Why are you continuing on and on about your teacher being attacked? I already explained that video lessons DO NOT REPLACE in person lessons and cannot come close to the benefits of one on one teaching, a point you are conveniently ignoring so you can continue on about your poor teacher. So the videos you posted are absolutely rubbish compared to studying with an actual teacher who can take your specific problems into consideration. This is not a personal attack on your teacher it is just revealing a logical conclusion.

If your teacher is getting you to do the chord progression in all keys without you even playing pieces that are in those keys, then I think you are learning in a rather inefficient manner.


Just FYI. This is her INPERSON teacher

Offline lostinidlewonder

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Re: Who is not confused with chord progression and inversions, help ~
«Reply #64 on: October 05, 2021, 08:02:58 AM »


Just FYI. This is her INPERSON teacher
I know this but the videos are meant for a whole class. Can you ask a video a question? Not really, so the video on its own is quite useless.
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Offline scientistplayspiano

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Re: Who is not confused with chord progression and inversions, help ~
«Reply #65 on: October 05, 2021, 12:12:53 PM »
To lostinidlewonder and some others, you are entitled to your opinions. However, let me remind you humbleness is also a virtue, beyond your virtuoso piano knowledge.

Let me ask you this, how do you do in-person during COVID time? How many in-person concerts have you been giving? Following your logic, online concerts are absolutely rubbish, there is no way sound quality and experience can match in-person ones.

Another question for the smart people here to answer, if a student is sick, how could he still learn?

You and others keep ignoring my message, these are made for level 1 beginners, whose who have no idea know what chord progression is, how to sit in front of piano. These videos are not made for any of those who think they have learned everything about music theory. These are SUPPLEMENT for in-person teaching, for those unfortunate ones during COVID lockdown.

Not everyone can afford taking in-person classes, not to mention those who lived in less economy developed countries. Do I need to remind you we are still in one of the worst PANDEMIC?

Offline brogers70

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Re: Who is not confused with chord progression and inversions, help ~
«Reply #66 on: October 05, 2021, 12:43:55 PM »
Please take a deep breath. There's nothing wrong with using videos. The problem is, those particular videos do not contain a particularly clear explanation of music theory and harmony. You don't need in person lessons to learn music theory. I suggested links to a standard text and a good on-line course that covers them. You're a scientist. This stuff is not rocket science. Just read the text and/or take that course on-line (free), and you can learn it.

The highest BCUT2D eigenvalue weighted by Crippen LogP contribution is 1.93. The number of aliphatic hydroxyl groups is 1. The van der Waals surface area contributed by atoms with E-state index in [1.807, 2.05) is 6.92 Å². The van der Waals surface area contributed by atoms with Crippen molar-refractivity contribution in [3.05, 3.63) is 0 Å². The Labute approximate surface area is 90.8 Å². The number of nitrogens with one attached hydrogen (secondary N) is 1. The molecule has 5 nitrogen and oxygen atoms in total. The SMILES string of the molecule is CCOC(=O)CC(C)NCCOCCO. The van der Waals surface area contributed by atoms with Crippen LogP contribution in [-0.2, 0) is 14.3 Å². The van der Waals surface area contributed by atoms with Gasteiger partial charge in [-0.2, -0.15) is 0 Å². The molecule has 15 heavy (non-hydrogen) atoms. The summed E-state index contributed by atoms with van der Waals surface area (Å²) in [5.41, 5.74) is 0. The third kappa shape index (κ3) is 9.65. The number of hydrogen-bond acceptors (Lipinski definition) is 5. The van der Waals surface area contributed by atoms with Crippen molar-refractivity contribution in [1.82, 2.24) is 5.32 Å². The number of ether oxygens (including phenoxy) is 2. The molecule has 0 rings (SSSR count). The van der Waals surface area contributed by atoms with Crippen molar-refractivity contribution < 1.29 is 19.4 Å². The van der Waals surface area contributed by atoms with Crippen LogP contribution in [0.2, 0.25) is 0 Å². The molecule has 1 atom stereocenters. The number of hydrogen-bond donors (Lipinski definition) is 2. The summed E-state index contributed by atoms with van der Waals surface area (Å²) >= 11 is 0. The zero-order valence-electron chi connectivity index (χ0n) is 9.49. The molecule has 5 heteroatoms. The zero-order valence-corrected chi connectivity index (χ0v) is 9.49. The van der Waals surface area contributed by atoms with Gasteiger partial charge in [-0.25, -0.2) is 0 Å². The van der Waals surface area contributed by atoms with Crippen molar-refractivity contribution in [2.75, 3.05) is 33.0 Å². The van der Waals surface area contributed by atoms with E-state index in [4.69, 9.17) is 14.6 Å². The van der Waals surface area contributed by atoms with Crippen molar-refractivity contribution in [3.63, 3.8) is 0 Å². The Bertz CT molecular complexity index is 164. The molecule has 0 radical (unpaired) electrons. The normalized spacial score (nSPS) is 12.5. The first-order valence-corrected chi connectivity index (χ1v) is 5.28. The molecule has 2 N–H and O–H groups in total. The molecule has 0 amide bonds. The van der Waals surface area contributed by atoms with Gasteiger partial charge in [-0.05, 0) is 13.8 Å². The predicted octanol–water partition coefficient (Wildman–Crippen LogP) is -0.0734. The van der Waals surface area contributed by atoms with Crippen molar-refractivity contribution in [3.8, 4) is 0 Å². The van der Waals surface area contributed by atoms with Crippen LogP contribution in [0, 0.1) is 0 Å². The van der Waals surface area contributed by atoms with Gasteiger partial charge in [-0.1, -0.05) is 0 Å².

Offline scientistplayspiano

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Re: Who is not confused with chord progression and inversions, help ~
«Reply #67 on: October 05, 2021, 02:10:22 PM »
I appreciate the comment, however, please make a 10 min video and teach me music theory. If you cannot, stop criticizing my teacher's video for not doing that. It is meant to inspire and introduce the concept, even it is not perfect.

Yes, I am very thankful to many posts, and taking notes here, but also very irritated by certain self-righteous snob that could not tell the difference between "liquid crystal" and "quasicrystal". This is supposed to be a student board open for discussion and show respect. If you do not show respect, stop acting like you are a teacher, because you are a fake.

It only takes one bad apple to spoil the whole bunch.

Offline timothy42b

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Re: Who is not confused with chord progression and inversions, help ~
«Reply #68 on: October 05, 2021, 02:16:53 PM »

It only takes one bad apple to spoil the whole bunch.

Is that really true, scientifically?  Because what I notice is one apple or one potato in a bag will go bad, and it's usually one on the bottom or edge that probably got bumped and bruised.  I dunno, you could be right, but I don't see that in my kitchen.  I throw out the bad one and the rest are fine. 

But back on topic.  Your feelings are hurt because the teacher videos you posted did not receive the unconditional awe that they inspired in you.  You expected, and thought yourself entitled to, our grateful appreciation. 

But that's not how forums work - what you post is subject to evaluation and criticism.  Maybe you can see a way to improve them from the comments here. 

I haven't watched them myself, but I'll try to get to that and let you know what I think. 
Tim

Offline lostinidlewonder

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Re: Who is not confused with chord progression and inversions, help ~
«Reply #69 on: October 05, 2021, 03:56:21 PM »
To lostinidlewonder and some others, you are entitled to your opinions. However, let me remind you humbleness is also a virtue, beyond your virtuoso piano knowledge.